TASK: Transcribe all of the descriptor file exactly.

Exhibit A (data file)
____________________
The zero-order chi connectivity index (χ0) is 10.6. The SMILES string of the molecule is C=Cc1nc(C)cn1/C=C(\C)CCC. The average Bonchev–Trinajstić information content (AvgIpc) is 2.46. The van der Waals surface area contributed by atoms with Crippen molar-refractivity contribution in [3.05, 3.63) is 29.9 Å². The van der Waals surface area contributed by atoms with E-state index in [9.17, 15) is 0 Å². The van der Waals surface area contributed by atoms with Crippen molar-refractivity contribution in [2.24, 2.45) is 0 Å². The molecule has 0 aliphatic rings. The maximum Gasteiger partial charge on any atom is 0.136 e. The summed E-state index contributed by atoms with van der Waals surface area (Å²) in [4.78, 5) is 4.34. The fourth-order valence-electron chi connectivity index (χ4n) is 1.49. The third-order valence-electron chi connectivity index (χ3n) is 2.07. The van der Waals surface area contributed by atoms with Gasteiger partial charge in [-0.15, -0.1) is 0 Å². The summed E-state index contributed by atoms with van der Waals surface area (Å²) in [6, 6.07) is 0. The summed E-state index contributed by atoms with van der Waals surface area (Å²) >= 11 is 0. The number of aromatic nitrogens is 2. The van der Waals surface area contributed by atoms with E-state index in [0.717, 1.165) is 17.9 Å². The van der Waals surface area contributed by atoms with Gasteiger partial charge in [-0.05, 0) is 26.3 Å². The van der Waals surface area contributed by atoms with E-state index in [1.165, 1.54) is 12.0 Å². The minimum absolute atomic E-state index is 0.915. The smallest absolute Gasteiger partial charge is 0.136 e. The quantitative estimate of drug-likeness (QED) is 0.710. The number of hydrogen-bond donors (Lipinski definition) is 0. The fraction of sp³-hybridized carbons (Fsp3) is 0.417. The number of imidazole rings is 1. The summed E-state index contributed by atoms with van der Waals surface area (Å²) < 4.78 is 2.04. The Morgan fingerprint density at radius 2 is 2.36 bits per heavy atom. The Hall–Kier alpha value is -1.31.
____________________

The zero-order chi connectivity index (χ0) is 10.6. The SMILES string of the molecule is C=Cc1nc(C)cn1/C=C(\C)CCC. The average Bonchev–Trinajstić information content (AvgIpc) is 2.46. The van der Waals surface area contributed by atoms with Crippen molar-refractivity contribution in [3.05, 3.63) is 29.9 Å². The van der Waals surface area contributed by atoms with E-state index in [9.17, 15) is 0 Å². The van der Waals surface area contributed by atoms with Crippen molar-refractivity contribution in [2.24, 2.45) is 0 Å². The molecule has 0 aliphatic rings. The maximum Gasteiger partial charge on any atom is 0.136 e. The summed E-state index contributed by atoms with van der Waals surface area (Å²) in [4.78, 5) is 4.34. The fourth-order valence-electron chi connectivity index (χ4n) is 1.49. The third-order valence-electron chi connectivity index (χ3n) is 2.07. The van der Waals surface area contributed by atoms with Gasteiger partial charge in [-0.15, -0.1) is 0 Å². The summed E-state index contributed by atoms with van der Waals surface area (Å²) in [6, 6.07) is 0. The summed E-state index contributed by atoms with van der Waals surface area (Å²) >= 11 is 0. The number of aromatic nitrogens is 2. The van der Waals surface area contributed by atoms with E-state index in [0.717, 1.165) is 17.9 Å². The van der Waals surface area contributed by atoms with Gasteiger partial charge in [-0.05, 0) is 26.3 Å². The van der Waals surface area contributed by atoms with E-state index in [1.165, 1.54) is 12.0 Å². The minimum absolute atomic E-state index is 0.915. The smallest absolute Gasteiger partial charge is 0.136 e. The quantitative estimate of drug-likeness (QED) is 0.710. The number of hydrogen-bond donors (Lipinski definition) is 0. The fraction of sp³-hybridized carbons (Fsp3) is 0.417. The number of imidazole rings is 1. The summed E-state index contributed by atoms with van der Waals surface area (Å²) < 4.78 is 2.04. The Morgan fingerprint density at radius 2 is 2.36 bits per heavy atom. The Hall–Kier alpha value is -1.31.